If the UK is to meet their commitment to the Paris Agreement on greenhouse gas reductions, surely it is better to build offshore solutions for wind farm energy delivery, rather than release more emissions by digging up the countryside to lay cables and build massive substations, interconnectors and converters. The Government should take a leaf out of NSWPH's book, keep it all in one place, offshore.
The NSWPH website states:
"The North Sea Wind Power Hub (NSWPH) consortium supports the goals of the Paris Agreement and the associated greenhouse gas reduction commitments by the EU and the countries around the North Sea. The international consortium consisting of TenneT, Energinet, Gasunie and Port of Rotterdam is evaluating and developing technical concepts and solutions for supplying the large capacities required to generate energy from renewable sources while simultaneously realising the same at the lowest possible environmental impact and cost. In the future (after 2030), once large, far-offshore wind regions have been defined for development, it will be possible to develop several hubs that will act as central platforms for supporting the infrastructure required to transport the energy, e.g. for converting electricity into gas (including and in particular green hydrogen) instead of using the offshore converter platforms commonly used at the moment. The relevant wind power capacities in question range from 70 to 150 gigawatts by the year 2040 and up to 180 gigawatts by 2045 in the North Sea and are intended to be developed using a modular, gradual approach. Depending on the scope of the development, the NSWPH could lay the foundation for supplying hundreds of millions of Europeans with green energy.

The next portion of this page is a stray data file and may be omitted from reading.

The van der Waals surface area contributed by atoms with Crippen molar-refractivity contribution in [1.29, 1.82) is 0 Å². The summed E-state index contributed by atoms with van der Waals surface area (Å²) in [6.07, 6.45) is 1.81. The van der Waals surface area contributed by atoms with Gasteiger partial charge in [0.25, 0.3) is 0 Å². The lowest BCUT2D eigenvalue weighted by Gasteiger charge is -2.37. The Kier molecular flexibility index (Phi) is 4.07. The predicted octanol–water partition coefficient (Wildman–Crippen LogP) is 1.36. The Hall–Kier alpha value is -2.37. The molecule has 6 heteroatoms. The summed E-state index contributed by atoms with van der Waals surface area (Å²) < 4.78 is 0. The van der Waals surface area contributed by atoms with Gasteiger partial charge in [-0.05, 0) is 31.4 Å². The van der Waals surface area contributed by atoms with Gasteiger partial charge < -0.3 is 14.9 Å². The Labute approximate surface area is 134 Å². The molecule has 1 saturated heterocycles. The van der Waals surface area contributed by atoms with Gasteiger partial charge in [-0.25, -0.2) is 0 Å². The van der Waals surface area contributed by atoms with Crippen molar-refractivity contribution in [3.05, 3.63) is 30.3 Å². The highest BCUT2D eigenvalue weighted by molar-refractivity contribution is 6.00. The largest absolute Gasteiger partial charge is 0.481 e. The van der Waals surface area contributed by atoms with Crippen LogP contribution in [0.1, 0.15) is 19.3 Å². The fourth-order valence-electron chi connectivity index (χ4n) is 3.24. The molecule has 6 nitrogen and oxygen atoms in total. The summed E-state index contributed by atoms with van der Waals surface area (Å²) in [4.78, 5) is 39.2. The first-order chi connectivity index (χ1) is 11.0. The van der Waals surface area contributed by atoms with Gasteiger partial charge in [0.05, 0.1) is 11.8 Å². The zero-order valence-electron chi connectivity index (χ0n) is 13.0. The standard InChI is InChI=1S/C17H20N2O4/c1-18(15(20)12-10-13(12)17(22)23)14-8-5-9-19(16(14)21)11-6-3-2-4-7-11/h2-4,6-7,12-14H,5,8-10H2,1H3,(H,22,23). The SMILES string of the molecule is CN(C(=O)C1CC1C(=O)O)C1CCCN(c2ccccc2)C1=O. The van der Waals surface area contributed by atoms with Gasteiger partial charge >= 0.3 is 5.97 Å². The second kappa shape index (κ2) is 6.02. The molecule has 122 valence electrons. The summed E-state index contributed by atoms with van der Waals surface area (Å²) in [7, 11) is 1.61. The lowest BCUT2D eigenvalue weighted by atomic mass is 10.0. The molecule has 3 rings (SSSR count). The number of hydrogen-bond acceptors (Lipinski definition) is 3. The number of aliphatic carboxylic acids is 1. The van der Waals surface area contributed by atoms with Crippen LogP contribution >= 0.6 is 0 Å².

A multi-user, 'planned' transmission system for offshore wind off the New England coast of the US could generate grid savings of up to $1bn, according to a new report by consultancy The Brattle Group. The Report from The Brattle Group says a planned approach could reduce marine cabling needs by 50%